Essentials of Laser Safety

As detailed in Characteristics of Laser Output, lasers are distinguished from other light sources because lasers exhibit a high degree of collimation and have large optical intensities. Not only can these intensities remain large after long propagation distances, focusing elements can be used to drastically increase these intensities. While these unique attributes enable the myriad of laser-based applications, they also render laser radiation potentially hazardous to users. Such hazards come in the form of potential biological damage to the eye or skin, so laser safety is a critical aspect of laser usage. In this section, the classification of lasers based on their level of safety hazard is discussed along with general practices for maintaining laser safety. In addition, aspects of laser-induced damage to components within a laser system or an optical layout are also addressed.

Laser Classifications

Class IIIb Laser Product Danger Label
Figure 1: An example of a Class IIIb laser product danger label.

In order to give some guidance on proper handling and required safety precautions, lasers or laser systems are assigned to specific hazard classes. Classification is based on the ability of the laser beam to cause biological damage to the eye or skin during use. Hazard level is determined based on exposure limits for the eye and must consider a variety of factors, including the distance of the user from the laser output, exposure duration, and possible use of optical instruments for viewing that could focus the radiation, e.g., binoculars, telescopes, microscopes. Furthermore, assignment to a laser safety class depends not only on the laser parameters, e.g., average or peak power, spatial beam size, lasing wavelength, but also on the accessibility of the hazardous area e.g., a high-power laser may be low-risk if the radiation is fully enclosed in a housing. The International Electrotechnical Commission (IEC) has published an internationally-accepted standard that outlines the safety of laser products (document 60825-1) and the American National Standards Institute (ANSI) has published a similar document  (Z-136.1) that is primarily used in the United States. There are differences between the two laser standards/classifications but the general descriptions are similar. Table 1 describes these safety hazard classes along with some representative laser systems.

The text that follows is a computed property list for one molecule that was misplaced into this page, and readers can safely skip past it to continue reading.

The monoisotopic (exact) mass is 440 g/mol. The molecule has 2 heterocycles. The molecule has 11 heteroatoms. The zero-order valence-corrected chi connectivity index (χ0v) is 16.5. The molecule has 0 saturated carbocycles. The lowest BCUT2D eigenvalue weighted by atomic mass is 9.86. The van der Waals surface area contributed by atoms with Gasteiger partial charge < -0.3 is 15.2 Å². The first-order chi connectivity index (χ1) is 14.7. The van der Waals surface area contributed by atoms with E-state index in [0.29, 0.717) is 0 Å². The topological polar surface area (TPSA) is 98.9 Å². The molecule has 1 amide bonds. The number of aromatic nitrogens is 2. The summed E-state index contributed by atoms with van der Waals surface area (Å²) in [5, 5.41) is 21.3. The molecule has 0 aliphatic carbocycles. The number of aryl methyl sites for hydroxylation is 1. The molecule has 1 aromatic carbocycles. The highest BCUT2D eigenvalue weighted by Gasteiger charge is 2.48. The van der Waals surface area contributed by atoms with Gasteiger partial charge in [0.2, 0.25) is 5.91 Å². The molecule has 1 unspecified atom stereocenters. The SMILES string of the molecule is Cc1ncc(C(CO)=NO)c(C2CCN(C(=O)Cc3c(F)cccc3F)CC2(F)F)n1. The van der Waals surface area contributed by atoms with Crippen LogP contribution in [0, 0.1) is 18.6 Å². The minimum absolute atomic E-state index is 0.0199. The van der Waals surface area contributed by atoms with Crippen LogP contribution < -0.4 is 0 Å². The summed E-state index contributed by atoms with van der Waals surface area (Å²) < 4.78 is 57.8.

Class  Description  Examples
 1  (safe) Laser radiation not dangerous under reasonable operating conditions including using optical instruments for viewing. Higher-power lasers can be included if radiation is fully enclosed. 0.2-mW laser diode, enclosed 10-W Nd:YAG laser
 1M  (low power) Same as Class 1 but with additional restriction that no optical instruments may be used which could focus radiation.
 2  (low power) Laser radiation limited to visible spectral range (400-700 nm) with maximum output power < 1 mW. Due to the blink response, not dangerous for eye in case of limited exposure (up to 0.25 s). Alignment HeNe lasers, many laser pointers, supermarket scanners
 2M  (low power) Same as Class 2 but with additional restriction that no optical instruments may be used. Power may be higher than 1 mW but beam diameter must be large enough to limit intensity to levels which are safe for short-time exposure.
 3R  (low power) Laser radiation may be dangerous for the eye with maximum output power < 5 mW (for visible radiation). Blink response of eye protects somewhat but use of optical instruments that could focus radiation is hazardous. Some laser pointers
 3B  (moderate power) Laser radiation dangerous for eye with direct viewing and for the skin under special conditions. Diffuse radiation, e.g., scattered from diffuse surface, is typically harmless. Maximum output power < 500 mW (for visible and non-visible radiation). 100 mW CW frequency doubled Nd:YAG laser
4 (high power) Laser radiation is very dangerous for the eye and for the skin. Even light from diffuse reflections may be hazardous for the eye. The radiation may cause fire or explosions. 40-W Q-switched Nd:YAG laser, 4-kW thin-disk laser in a non-encapsulated setup

Table 1. General description of international laser safety classes and examples of associated laser systems.

Laser Safety

A scientist adjusts a laser experiment
Figure 2: A scientist adjusts a laser experiment while wearing laser safety glasses.